by William Eric McFadden

From the park's website:

Located in southeast Ohio, quiet and remote Burr Oak State Park has a rustic country charm in its 2,593-acre scenery of wooded hills and valley farms. As one of Ohio's resort parks, Burr Oak offers a wide array of overnight accommodations with its lodge, cabins and campground. Burr Oak blends modern conveniences with the wilderness spirit of Ohio.



Eric's station under the Burr Oak State Park Water Tower -- click to enlarge On Sunday, June 14, 2020, one member of the Southeast Ohio Radio Adventure Team performed a successful activation of Burr Oak State Park in Ohio as part of the Parks on the Air (POTA; link) program.

On an unseasonably cool day that threatened rain, Eric McFadden, WD8RIF, performed the activation under the Burr Oak State Park water tower while maintaining proper social distancing during the coronavirus (COVID-19) crisis. Eric was accompanied by his wife Vickie and their two small dogs, Theo and Mindy.

Eric, Vickie, and the dogs arrived at Burr Oak State Park and first checked the Horseman's Area, but found it to be occupied not by horses or horse-trailers but by camping-tents. Continuing on, they arrived at the water tower at about 1645 UTC. Because of the risk of sunburn and the forecast for rain later, Eric decided to set up his station inside the car. Eric deployed his 28½' wire vertical on his Jackite 31' telescoping fiberglass mast which he supported on his drive-on mount. Eric set up his KX3 inside the car and was on the air at 1700 UTC.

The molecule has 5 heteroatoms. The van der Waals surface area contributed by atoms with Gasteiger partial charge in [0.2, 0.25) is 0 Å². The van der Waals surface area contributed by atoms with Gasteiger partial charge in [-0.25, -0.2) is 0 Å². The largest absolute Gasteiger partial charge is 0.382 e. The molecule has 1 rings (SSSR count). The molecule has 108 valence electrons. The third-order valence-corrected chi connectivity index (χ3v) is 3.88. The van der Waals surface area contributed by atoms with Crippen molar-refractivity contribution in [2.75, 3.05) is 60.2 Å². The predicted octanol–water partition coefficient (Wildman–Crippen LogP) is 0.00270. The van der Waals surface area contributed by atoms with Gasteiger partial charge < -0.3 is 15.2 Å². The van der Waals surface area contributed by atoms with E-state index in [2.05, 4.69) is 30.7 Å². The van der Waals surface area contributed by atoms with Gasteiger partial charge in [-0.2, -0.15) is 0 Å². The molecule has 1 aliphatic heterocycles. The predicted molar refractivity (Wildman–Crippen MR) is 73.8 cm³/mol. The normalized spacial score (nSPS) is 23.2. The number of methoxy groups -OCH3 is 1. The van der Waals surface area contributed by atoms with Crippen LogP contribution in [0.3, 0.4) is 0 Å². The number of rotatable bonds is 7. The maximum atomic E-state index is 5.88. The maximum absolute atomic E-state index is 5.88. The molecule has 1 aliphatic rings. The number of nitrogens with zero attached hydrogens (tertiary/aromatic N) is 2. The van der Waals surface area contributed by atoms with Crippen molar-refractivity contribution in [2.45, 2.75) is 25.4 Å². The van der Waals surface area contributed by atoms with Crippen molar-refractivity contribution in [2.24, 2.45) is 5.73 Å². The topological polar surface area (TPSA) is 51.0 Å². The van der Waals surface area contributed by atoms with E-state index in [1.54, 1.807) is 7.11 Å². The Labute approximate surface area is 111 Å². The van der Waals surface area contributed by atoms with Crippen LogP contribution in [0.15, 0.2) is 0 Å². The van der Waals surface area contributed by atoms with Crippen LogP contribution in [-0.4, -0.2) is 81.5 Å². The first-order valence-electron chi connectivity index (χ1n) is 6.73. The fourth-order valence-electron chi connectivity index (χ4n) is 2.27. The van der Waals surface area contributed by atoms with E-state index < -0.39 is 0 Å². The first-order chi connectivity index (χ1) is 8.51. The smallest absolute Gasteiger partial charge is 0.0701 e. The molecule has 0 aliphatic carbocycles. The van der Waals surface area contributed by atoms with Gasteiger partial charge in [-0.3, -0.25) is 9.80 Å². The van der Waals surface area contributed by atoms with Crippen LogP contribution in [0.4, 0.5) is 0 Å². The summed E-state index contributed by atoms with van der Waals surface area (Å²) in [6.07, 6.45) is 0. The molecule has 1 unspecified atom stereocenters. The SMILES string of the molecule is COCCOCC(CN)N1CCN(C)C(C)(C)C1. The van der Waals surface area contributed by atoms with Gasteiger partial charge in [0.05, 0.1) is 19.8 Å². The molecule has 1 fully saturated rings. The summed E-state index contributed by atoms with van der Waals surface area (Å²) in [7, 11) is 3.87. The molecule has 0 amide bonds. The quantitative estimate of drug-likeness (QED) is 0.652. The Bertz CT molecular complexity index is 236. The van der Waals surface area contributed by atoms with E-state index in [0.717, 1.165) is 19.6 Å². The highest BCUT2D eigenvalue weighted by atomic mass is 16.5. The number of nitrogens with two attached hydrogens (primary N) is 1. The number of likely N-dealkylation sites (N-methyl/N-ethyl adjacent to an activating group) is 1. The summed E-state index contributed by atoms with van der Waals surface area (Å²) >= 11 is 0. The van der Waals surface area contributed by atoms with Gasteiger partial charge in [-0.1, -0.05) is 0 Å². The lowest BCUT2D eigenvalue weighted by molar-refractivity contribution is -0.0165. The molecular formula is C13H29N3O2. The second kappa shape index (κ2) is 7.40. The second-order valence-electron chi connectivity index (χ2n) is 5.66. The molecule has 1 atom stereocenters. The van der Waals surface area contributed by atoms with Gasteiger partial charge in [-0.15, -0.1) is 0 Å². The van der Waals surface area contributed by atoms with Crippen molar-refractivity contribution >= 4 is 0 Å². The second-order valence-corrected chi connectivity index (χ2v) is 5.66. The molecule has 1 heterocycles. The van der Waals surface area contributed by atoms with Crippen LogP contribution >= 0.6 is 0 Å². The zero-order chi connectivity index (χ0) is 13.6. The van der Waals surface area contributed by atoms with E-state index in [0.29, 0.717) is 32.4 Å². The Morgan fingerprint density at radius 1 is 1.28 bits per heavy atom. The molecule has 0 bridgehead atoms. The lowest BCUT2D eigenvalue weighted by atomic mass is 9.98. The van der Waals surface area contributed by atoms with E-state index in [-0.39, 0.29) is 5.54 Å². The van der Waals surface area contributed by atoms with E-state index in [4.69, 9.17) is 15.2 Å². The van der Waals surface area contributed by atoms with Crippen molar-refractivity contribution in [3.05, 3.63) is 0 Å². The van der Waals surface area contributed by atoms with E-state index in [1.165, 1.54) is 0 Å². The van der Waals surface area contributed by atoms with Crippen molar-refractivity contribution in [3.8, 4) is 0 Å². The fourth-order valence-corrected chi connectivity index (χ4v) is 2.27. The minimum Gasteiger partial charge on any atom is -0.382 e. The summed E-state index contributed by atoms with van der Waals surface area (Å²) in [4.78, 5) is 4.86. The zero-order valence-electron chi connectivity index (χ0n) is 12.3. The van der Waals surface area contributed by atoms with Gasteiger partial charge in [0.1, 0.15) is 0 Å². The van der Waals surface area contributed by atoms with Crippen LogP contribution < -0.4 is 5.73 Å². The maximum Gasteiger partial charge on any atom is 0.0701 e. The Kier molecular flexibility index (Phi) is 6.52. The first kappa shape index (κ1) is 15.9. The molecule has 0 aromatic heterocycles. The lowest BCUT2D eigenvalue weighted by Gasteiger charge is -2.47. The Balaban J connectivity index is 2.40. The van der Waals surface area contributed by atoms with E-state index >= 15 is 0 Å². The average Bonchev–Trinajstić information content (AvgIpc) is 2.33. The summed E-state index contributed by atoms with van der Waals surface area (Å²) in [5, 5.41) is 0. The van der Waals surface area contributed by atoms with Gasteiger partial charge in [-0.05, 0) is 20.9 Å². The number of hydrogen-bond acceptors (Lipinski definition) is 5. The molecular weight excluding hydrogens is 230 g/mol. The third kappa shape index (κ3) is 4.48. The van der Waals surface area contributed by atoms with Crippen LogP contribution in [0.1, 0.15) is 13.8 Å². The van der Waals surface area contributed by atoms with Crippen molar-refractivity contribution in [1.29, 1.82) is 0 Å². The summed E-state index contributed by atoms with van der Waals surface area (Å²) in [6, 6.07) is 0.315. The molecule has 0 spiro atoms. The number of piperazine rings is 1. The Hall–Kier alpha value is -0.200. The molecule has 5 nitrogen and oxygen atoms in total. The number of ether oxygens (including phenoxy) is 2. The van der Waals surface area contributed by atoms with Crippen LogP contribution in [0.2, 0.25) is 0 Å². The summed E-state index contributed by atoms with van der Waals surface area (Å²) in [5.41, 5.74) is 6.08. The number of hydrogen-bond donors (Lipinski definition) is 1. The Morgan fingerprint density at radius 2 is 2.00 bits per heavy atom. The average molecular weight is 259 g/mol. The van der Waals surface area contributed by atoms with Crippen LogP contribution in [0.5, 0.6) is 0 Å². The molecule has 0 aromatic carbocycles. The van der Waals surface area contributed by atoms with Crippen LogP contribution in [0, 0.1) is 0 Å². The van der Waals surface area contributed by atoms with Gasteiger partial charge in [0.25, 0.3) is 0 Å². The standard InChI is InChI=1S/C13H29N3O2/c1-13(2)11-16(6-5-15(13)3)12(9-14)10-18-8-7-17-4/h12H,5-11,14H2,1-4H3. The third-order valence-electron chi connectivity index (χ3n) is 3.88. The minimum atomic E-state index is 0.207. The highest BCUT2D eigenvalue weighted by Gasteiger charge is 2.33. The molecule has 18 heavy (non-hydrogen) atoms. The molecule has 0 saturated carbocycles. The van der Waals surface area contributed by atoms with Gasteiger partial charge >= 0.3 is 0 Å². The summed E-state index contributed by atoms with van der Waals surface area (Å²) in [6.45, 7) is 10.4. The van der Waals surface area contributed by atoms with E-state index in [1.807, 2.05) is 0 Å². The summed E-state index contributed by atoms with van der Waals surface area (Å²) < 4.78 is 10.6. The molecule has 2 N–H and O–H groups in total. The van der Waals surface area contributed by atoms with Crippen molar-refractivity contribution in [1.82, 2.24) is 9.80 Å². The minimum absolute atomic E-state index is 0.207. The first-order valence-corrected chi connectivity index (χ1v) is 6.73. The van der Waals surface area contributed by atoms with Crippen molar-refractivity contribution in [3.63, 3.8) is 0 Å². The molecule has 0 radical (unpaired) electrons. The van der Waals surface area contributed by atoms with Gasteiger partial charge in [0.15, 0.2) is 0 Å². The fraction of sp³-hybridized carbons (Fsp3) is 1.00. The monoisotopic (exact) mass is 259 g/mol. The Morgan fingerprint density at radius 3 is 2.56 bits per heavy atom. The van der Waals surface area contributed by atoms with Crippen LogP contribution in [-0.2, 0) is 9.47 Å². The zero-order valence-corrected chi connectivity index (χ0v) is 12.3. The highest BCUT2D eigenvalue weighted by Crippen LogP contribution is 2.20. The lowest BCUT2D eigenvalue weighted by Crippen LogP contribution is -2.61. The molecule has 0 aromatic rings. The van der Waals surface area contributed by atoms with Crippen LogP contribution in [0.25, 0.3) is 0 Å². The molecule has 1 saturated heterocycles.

After checking the POTA Spots website and not finding any CW activations to try to work, Eric began operations on 80m. He made only one QSO on 80m, at 1705 UTC, with his good friend K8RAT.

Switching to 40m, Eric's first QSO there was a short rag-chew that came at 1708 UTC with N3AO in Virginia. Eric's second QSO on 40m was a Park-to-Park (P2P) QSO with K0BWR who was performing an activation of Perry State Park (K-2347) in Kansas. Next came a second QSO with K8RAT, at 1717 UTC. QSOs on 40m came quickly, with Eric's thirteenth QSO on 40m coming at 1731 UTC with K3MRK in Pennsylvania. Eric switched to 20m at 1733 UTC.

On 20m, Eric's first QSO came at 1735 UTC with N5AAS. QSOs on 20m too quickly for Eric to keep up with logging, with his thirteenth QSO on 20m coming at 1747 UTC with AA1SB in New Hampshire. This run of QSOs included a second QSO with K0BWR who was still at Perry State Park. Eric switched to 30m at 1748 UTC.

Eric's first QSO on 30m came at 1754 UTC and was a third QSO with K0BWR who was still at Perry State Park. QSOs came quickly on 30m with Eric's ninth QSO on 30m coming at 1803 UTC with K4JSK in North Carolina.

Wanting to tear down before the rain hit, Eric finished up his operation at 1804 UTC.

In all, Eric made thirty-six QSOs. Propagation was good: Eric made three P2P QSOs with K0BWR (40, 20, 30m), three QSOs with K8RAT (80, 40, 30m), three QSOs with NG5E (40, 20, 30m), three QSOs with K4DQP (40, 20, 30m), two QSOs with WB8CPG (40, 30m), and two QSOs with VE3LDT (20, 30m). All of Eric's QSOs were CW and were made at the 5-watt level.

Eric also submitted his log to the World Wide Flora and Fauna in Amateur Radio (WWFF; link) program.